Thursday, 5 January 2017
Zero gravity: "Passengers"
Passengers, Hollywood's idea of grown-up sci-fi for the holiday season, turns out to be mostly fancy packaging. It has a couple of the hottest (and, crucially, most bankable) stars of our moment, in Jennifer Lawrence and Chris Pratt; they're working under the gaze of a newly Oscar-nominated director (in Morten Tyldum, late of The Imitation Game), and to a screenplay from the increasingly prominent (and bankable) scribe Jon Spaihts (Prometheus, Doctor Strange); and it all takes place on a gleamingly designed spacecraft - in essence, an interstellar cruise ship - on which it might well be fun to spend a couple of hours, if not a couple of months. What more could you want?
It has a functioning first act, at least. Aboard the good ship Avalon, carrying some two thousand cryogenically stored migrants from an overpopulated Earth to the colony planet of Homestead II, Jim Preston (Pratt) is awakened by a dramatic meteor storm. To his creeping dismay, he realises he is the only passenger to have been roused from his slumbers - a troubling malfunction, given that the craft is a full ninety years from its ultimate destination. This early stretch is thus somewhat like I Am Legend crossed with The Martian, striving to solve the problem of cosmic solitude: after absorbing this initial existential blow, Jim takes refuge in the ship's not inconsiderable leisure resources, shooting hoops and dining at the top table, enjoying post-prandial confabs with android bartender Michael Sheen.
Pratt, still testing the parameters of his stardom, brings to this task some of the clownish distractibility he displayed in his breakthrough role as the puppyish Andy Dwyer on TV's Parks & Recreation: it's quite a good gag that, left entirely alone, Jim should revert to the same slobbishness in space that he might fall into back home, cultivating a beard-and-beergut combo with which to catch all his complimentary food and drink. It is, it transpires, crucial that our hero should start to resemble Robinson Crusoe - a man helplessly, indefinitely cast away - for one day, just over a year into his seclusion, he stumbles across a potential girl Friday in the form of Aurora Lane (Lawrence), a writer making the same trip, but still very much sealed in transit. Here is someone a man might shave and shape up for, and in setting Jim to ponder pushing the release button, Spaihts and Tyldum are surely framing a more specific question for their audience: what if you had the chance to spend some quality alone time with Jennifer Lawrence? Would you take it?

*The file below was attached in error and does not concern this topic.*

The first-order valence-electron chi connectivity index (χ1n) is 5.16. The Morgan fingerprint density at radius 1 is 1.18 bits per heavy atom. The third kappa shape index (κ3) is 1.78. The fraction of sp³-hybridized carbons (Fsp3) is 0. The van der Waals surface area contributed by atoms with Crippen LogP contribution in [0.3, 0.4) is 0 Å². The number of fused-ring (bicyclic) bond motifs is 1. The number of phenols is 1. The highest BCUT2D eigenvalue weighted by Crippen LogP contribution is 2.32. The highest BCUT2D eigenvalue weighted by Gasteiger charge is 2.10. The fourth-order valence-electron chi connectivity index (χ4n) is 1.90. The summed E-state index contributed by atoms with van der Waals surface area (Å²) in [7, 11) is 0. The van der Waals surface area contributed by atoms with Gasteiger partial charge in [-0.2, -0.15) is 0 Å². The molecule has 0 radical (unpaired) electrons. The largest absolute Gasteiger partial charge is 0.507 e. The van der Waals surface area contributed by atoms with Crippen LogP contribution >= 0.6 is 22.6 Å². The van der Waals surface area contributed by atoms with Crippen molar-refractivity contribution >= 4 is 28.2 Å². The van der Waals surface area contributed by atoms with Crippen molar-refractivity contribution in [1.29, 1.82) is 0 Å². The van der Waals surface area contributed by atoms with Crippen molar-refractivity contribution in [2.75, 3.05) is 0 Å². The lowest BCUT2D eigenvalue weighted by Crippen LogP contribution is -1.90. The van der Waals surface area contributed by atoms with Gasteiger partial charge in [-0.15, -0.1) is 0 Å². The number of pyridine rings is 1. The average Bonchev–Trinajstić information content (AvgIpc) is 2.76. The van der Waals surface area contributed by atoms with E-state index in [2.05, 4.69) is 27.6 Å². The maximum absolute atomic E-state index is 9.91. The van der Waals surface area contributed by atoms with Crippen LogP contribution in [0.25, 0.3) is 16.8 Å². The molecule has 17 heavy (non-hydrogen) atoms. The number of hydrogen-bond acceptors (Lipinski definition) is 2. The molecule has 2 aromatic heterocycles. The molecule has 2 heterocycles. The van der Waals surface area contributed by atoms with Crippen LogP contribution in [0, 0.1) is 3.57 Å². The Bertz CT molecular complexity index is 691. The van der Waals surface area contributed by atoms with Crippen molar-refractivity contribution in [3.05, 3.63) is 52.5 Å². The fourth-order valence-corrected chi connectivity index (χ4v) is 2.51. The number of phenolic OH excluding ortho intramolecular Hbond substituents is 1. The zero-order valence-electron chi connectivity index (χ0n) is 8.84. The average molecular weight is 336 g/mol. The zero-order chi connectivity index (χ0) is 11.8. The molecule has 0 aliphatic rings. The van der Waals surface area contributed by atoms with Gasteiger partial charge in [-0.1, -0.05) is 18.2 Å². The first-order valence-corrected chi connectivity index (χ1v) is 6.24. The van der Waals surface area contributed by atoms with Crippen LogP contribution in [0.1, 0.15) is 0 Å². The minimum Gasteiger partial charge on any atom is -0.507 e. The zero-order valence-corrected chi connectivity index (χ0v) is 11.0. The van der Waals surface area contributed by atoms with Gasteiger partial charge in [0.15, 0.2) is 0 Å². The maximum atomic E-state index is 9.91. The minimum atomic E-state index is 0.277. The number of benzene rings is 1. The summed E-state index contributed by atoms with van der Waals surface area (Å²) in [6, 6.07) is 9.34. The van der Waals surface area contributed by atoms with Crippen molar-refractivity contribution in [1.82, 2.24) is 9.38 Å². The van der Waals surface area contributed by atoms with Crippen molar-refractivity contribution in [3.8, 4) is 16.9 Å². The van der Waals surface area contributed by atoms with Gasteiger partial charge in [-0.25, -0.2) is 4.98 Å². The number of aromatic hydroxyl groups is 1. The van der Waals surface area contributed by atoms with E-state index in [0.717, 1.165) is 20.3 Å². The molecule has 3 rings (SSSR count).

The resulting fantasy - for that's what we're dealing with here - has been decried as creepy and stalkerish, and these would be valid criticisms if the film were anything other than flimsy to its core; if it were of our world, rather than merely a shit-hot pitch left to balloon outwards in the L.A. sun. (A more valid criticism: Passengers is a film that demonstrates exactly how far out of touch Tinseltown has become from the rest of the galaxy.) Unlike, say, 2009's Moon, which took time to consider what it might be for a man to find himself lost in space, Tyldum's film is all chicanery: it's just not interested in the ethics of altering the trajectory of another person's life (or about lying to her when you do). This questionable meet-cute is simply presented as the answer to a plot problem, a way for Spaihts to keep the movie wheels spinning for a full 120 minutes.
What follows has the look of four or five movies in one, none of them especially well developed. The second act is zero-gravity skylarking, eagerly watching Pratt suit up and Lawrence strip down to her lingerie, and thereby encouraging us to think: golly, don't they make a swell couple? Well, sorta, although Tyldum's direction takes a turn for the sappy around this juncture, pitching the pair into the cosmos on a zipwire, egging on Thomas Newman's florid orchestrations, and heavily insinuating that this one giant leap into the unknown is Very Much Like Falling in Love. (The courtship scenes are where Passengers starts to resemble Solaris, albeit a Solaris itself taken out of the deep freeze a good ninety years too soon: it gets drippy.)
Anybody who's made the mistake of keeping their brain running will be wondering why these two grown adults seem to take endless delight in the onboard kids' stuff - the dance games! the unlimited cereal refills! - and whether a writer such as Aurora wouldn't start to tire of spending her afternoons inside a giant floating Dubai. (That said, the extracts we hear of her intergalactic magnum opus don't exactly suggest a great, inquiring mind.) As a pared-down vision of the sexes operating in isolation, the material is never as barbed or as funny as TV's The Last Man on Earth, its tone limited by the commercially desirable certificate - a stricture that also neuters any horror we might feel when Aurora wakes up for a second time, this time to Jim's fateful actions back in the holding bay.
Nothing here could be used to refute the notion that, above a certain budgetary level and beyond the business-as-usual domain of the franchises, the studios are now only interested in turning out extended Twilight Zone episodes, purged of the moral and philosophical grist that might keep an audience up at night. The assumption is that we're here solely for a good time - and yet, by constantly redrafting the rules of its own game (some might say cheating), Passengers can't even deliver that. Spaihts can evidently run you off plot by the yard, like ribbon, and there are passages here that suggests a facility for tying it in bows - there's always some crisis going on or being neatly resolved - but once unpicked, there's just nothing here we might usefully take into the New Year with us. Hold onto your receipts.
Passengers is now playing in cinemas nationwide.